In September 2007, a group of Australian and Turkish scientists and naval historians undertake an unprecedented scientific expedition to determine if one of our maritime history”s most important submarines, the AE2, can be salvaged 92 years after being sunk in Turkish waters.  Gallipoli Submarine tells the story of this international expedition and the nail-biting drama of the AE2″s perilous journey through the Dardanelles in 1915.

If you missed any of these diverse and engaging programs and you would like to see them please let me know and I will send you copies.

Best wishes,


Kim Dalton

Director of Television

ABC Television


Dear Kim

It was interesting to hear from you again – your email sent at 7.45 pm yesterday refers.  In your letter you accused me of taking a “cheap shot” at the documentary All The Way which aired on ABC 1 last Thursday. Moreover, you asserted that I had an “ideological disposition” towards the ABC which had no “factual basis”.

Factual Errors and Lack of Balance in All The Way

I will deal with the points you made concerning my Sydney Morning Herald column of Tuesday 17 April  re All The Way. Before doing so, I wish to make a couple of comments:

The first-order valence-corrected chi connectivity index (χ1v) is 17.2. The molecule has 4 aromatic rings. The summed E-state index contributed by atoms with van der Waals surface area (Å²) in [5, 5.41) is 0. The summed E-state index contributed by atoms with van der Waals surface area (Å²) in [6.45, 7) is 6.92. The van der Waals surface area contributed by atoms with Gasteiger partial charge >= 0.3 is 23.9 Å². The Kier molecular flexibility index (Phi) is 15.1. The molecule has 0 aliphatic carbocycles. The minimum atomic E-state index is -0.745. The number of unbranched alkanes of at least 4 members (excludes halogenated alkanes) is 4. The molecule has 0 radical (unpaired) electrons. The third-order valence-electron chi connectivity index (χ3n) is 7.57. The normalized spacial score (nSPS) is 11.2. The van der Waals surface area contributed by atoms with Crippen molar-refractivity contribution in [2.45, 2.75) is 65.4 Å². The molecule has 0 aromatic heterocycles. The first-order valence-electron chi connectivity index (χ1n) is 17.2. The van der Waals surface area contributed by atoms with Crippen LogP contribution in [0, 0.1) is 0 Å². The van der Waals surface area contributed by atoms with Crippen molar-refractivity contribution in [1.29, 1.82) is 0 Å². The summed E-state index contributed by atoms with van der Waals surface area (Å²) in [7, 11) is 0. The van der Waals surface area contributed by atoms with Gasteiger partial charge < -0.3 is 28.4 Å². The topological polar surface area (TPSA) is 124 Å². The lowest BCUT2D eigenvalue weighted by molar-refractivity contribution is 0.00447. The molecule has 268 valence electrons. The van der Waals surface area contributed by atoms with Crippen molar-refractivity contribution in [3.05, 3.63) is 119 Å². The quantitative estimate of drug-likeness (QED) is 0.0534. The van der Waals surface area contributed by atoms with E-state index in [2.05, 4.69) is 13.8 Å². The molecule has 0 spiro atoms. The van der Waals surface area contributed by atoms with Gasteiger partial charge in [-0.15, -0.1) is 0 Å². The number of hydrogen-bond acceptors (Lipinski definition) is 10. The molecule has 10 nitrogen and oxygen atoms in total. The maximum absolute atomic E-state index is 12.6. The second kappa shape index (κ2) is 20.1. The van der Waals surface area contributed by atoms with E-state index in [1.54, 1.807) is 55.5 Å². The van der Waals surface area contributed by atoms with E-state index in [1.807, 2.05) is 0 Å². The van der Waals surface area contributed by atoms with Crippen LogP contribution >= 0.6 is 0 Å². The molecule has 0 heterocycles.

▪ In your email you make no reference to that part of my SMH column which dealt with serious factual errors in All The Way. As the ABC’s Director of Television you, ultimately, are responsible for the content of the taxpayer funded documentaries which appear on ABC TV.  For example, it was simply wrong for Paul Ham and Anne Delaney to assert that conscription was introduced by Robert Menzies at the urging of the United States in order to increase Australian troops in Vietnam.  In fact, national service was announced some six months before the Menzies Government decided to send troops to Vietnam – following explicit concern about nationalist forces in Indonesia and not the communist regime in North Vietnam.

▪ In your email you do not address the evident lack of balance in All The Way.  As you are no doubt aware, Australia’s Vietnam commitment was, and still is, widely debated.  Yet, in a 60 minutes documentary, All The Way did not present the view of even one person who currently supports the decision of the Menzies Government in 1965 to deploy the Australian Defence Force to Vietnam.  Not one.  Only the critics got a run – in particular former Gough Whitlam adviser John Menadue (who celebrated the 1975 communist victory in Vietnam) and former Liberal Party Army Minister Malcolm Fraser (whose position on Vietnam completely changed sometime after he retired from politics).

▪ In my SMH column, I had only 800 words to cover Paul Ham’s film, which he co-wrote with Anne Delaney and Toby Creswell.  Indeed, in the credits the writers are listed in the following order – Anne Delaney, Paul Ham, Toby Creswell.  This suggests that Ms Delaney was the lead writer.